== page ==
AIDS United continues to stay on top of issues related to drug overdose prevention and will share updates as they become available.


AIDS United Needs Your Help!

AIDS United wants to hear YOUR story about the impacts of sequestration and the $1.5 trillion in cuts already enacted by Congress! We are currently compiling stories about the real effects that drastic budget cuts and the sequester have had on people living with and affected by HIV/AIDS. Members of Congress need to know that the decisions they make have real, drastic impacts! Please use the following questions to frame your story:

  • What has life been like for you/your organization/your community before these budget cuts?
  • What are the indicators that sequestration may already be having an effect on you/your organization/your community?
  • What will the results be for you/your organization/your community if sequestration is fully realized?
  • What will you/your organization/your community do if the drastic budget cuts enacted in the sequester are not replaced with a more responsible and balanced solution?

You can send your stories to policy@aidsunited.org. Please keep stories to 500 words, and include a headshot if possible!

Kaiser Family Foundation Releases Report on Updating Ryan White Program in Light of Affordable Care Act

The Kaiser Family Foundation recently released a report authored by Jeffrey Crowley of the O’Neill Institute for National and Global Health Law at Georgetown University Law Center and Jen Kates of the Kaiser Family Foundation titled “Updating the Ryan White HIV/AIDS Program for a New Era: Key Issues and Questions for the Future.” The report details the current challenges and opportunities for the future of the Ryan White Program within the context of the Affordable Care Act. AIDS United is actively engaged in the conversation surrounding the future of the Ryan White Program and will be providing follow-up to this report in the near future.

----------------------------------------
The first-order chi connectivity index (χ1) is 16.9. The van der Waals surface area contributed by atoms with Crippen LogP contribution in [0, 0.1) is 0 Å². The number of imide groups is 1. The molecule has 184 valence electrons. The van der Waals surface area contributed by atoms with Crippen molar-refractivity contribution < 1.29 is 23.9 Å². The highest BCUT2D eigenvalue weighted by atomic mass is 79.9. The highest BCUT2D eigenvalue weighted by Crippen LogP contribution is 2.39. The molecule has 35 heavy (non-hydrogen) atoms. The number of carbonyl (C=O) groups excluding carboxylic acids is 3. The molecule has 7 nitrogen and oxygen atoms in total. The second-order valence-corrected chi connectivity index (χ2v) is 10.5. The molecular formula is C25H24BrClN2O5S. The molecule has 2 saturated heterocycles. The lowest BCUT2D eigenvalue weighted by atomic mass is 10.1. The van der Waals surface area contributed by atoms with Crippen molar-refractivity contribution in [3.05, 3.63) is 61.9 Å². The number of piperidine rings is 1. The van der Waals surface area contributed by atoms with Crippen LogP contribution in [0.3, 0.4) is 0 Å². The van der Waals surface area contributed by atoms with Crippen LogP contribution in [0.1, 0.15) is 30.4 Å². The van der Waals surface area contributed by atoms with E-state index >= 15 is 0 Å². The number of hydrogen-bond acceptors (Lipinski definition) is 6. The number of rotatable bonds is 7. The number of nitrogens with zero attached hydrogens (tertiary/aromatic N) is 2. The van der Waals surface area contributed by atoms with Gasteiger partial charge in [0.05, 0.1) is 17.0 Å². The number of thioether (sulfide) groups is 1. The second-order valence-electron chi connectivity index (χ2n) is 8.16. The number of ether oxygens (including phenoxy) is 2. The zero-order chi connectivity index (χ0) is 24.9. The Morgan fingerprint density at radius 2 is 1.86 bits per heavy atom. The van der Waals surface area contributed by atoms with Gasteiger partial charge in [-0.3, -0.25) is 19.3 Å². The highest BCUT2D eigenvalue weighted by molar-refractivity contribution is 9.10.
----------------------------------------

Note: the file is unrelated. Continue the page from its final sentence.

Upcoming Ryan White Program Reauthorization Webinar

HIVHealthReform.org, AIDS United, and the National Alliance of State and Territorial AIDS Directors (NASTAD) are hosting a webinar and conference call focusing on Ryan White Program reauthorization and possible steps forward for the program.

Wondering what it will mean if the Ryan White Program isn't reauthorized this year? Who is working to figure out the changes that are needed for the future of the program? How does all this fit in with health care reform? Why is it more important than ever to focus on federal funding for the program, and what can you do to educate your elected officials?

Ann Lefert of NASTAD and Bill McColl of AIDS United – the co-chairs of the Ryan White Work Group of the Federal AIDS Policy Partnership – will give brief presentations, followed by a question and answer session.

The webinar will take place on Tuesday, April 16, 2013, at 11:00am PT, 12:00pm MT, 1:00pm CT, 2:00pm ET (please note the correct time for your time zone). Click here to register.

AIDS Coordinating Committee of the American Bar Association Presents “HIV Criminalization, Immigration and Domestic and Sexual Violence” Teleconference